While the analysis of the business model, systems and controls is extremely important, case files should be examined to test whether those processes work in practice. The case sample size should be determined by, but not limited to:

  • the number of cases,
  • the risk profile of the Volume Provider,
  • the extent of automation of systems and controls,
  • the ratio of consumer to trading debtors,
  • the proportion of proposals rejected and the failure rates, with particular consideration to failures in year 1 and 2.

As a minimum, the case sample selected by RPBs should cover the following:

  • a sample of new cases to ensure current systems are being adhered to,
  • a sample of older cases to ensure cases are progressing satisfactorily and that information contained within the annual reports is appropriate,
  • a sample of failed IVAs/PTDs which do not achieve their purpose to assess whether they were viable and appropriate at the initial stage,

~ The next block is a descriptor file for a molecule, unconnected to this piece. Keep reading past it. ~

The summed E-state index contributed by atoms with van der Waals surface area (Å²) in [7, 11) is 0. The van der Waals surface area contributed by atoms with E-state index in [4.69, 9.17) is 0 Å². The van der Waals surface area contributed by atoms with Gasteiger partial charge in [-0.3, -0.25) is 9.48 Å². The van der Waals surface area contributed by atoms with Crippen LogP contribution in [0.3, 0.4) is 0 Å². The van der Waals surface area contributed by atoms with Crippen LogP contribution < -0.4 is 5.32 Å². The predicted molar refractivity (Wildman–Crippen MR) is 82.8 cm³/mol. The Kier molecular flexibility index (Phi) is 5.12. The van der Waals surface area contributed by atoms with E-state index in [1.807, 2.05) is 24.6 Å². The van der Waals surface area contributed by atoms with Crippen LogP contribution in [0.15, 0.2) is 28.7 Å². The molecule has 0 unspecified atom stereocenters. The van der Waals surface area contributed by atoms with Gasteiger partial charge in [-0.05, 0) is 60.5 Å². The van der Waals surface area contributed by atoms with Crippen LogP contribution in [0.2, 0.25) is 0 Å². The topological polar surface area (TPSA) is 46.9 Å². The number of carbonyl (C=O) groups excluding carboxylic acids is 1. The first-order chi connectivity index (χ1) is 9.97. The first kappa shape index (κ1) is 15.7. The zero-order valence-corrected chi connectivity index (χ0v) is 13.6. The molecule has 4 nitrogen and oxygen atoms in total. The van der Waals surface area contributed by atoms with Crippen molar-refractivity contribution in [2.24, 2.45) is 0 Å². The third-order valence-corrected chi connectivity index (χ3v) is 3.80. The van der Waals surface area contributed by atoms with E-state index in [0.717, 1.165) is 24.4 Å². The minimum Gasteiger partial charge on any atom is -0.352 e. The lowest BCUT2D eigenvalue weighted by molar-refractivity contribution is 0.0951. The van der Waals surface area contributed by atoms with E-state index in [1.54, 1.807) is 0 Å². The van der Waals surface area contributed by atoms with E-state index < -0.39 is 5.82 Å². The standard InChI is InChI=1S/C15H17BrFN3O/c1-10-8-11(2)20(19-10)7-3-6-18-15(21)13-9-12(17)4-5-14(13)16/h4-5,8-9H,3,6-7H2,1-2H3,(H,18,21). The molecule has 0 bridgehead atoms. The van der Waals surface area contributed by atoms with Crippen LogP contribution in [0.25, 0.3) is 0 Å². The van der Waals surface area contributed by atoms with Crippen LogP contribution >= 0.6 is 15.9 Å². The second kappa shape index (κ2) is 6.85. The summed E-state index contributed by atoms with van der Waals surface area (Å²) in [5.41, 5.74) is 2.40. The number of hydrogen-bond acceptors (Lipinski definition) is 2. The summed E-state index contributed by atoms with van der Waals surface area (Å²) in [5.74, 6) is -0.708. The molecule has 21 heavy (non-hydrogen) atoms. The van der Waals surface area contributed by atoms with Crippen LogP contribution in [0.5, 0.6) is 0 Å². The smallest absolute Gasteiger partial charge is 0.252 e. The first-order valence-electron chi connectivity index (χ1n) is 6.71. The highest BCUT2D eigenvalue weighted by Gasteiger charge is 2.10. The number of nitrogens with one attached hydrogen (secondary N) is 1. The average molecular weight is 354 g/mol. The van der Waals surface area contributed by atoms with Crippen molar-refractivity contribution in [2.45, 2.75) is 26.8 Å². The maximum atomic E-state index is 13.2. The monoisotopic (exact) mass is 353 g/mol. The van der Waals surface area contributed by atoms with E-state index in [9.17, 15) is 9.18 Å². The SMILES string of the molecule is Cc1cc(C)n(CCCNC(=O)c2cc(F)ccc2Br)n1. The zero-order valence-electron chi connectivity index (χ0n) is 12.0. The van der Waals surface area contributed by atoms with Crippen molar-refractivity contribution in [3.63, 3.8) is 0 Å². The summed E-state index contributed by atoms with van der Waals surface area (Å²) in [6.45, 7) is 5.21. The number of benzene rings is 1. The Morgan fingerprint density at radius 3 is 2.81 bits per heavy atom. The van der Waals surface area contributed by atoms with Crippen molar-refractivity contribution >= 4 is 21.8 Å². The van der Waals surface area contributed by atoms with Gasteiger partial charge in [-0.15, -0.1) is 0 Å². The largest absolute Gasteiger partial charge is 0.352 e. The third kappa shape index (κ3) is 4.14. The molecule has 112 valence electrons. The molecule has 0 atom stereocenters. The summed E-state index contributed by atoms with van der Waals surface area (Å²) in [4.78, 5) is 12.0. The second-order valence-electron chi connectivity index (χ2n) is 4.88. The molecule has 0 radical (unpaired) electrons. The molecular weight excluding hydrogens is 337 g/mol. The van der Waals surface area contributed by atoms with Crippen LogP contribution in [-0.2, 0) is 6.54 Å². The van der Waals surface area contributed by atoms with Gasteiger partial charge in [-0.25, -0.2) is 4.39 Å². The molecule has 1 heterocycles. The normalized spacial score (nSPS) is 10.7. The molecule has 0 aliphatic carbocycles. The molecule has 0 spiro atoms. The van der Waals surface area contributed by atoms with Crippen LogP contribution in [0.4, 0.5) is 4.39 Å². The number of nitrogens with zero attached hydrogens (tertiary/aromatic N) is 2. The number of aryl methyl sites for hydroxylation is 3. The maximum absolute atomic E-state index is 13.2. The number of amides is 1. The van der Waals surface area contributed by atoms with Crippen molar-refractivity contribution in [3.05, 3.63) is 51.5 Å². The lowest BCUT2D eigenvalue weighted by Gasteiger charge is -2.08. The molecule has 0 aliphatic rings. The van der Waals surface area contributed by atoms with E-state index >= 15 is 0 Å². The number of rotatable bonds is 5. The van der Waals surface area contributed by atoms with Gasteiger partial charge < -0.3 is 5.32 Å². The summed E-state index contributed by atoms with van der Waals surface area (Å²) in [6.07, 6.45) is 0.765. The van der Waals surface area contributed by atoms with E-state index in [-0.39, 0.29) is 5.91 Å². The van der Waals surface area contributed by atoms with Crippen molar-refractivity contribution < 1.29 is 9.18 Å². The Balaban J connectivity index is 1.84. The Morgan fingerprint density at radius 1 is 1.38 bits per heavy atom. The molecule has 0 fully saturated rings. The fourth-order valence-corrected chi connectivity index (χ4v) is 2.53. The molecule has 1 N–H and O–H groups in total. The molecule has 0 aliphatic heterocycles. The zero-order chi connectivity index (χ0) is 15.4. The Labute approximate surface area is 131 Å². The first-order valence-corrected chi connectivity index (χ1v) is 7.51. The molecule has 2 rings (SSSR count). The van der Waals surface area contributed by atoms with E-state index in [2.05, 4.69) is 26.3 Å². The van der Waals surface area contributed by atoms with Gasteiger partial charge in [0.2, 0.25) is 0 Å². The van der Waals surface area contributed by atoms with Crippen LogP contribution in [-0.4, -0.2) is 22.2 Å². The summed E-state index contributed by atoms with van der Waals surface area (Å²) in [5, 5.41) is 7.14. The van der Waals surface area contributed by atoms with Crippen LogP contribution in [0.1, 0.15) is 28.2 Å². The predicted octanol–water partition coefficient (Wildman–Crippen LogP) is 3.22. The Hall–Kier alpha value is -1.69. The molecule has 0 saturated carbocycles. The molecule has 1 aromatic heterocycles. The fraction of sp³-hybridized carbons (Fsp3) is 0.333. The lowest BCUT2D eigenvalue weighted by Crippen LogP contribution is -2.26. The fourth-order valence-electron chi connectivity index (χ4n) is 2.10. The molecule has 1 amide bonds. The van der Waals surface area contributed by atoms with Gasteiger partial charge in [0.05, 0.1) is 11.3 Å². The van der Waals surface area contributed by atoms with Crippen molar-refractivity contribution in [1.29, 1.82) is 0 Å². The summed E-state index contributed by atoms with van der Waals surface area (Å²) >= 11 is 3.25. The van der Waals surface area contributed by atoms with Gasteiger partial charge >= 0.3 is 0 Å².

• a sample of low-income contribution IVAs/PTDs (contributions below £100 per month) to assess whether they were viable and appropriate at the initial stage,
  • a sample of IVAs rejected by creditors following the issuing of the proposals, to understand reasons for the rejection including, among others, whether they were viable and appropriate at the initial stage,
  • a sample of trust deeds advertised in the Register of Insolvencies that did not become protected,
  • a sample of recently closed cases,
  • a sample of open cases where a period of more than six months has elapsed since the debtor’s final payment, to assess the reasons for the case remaining open.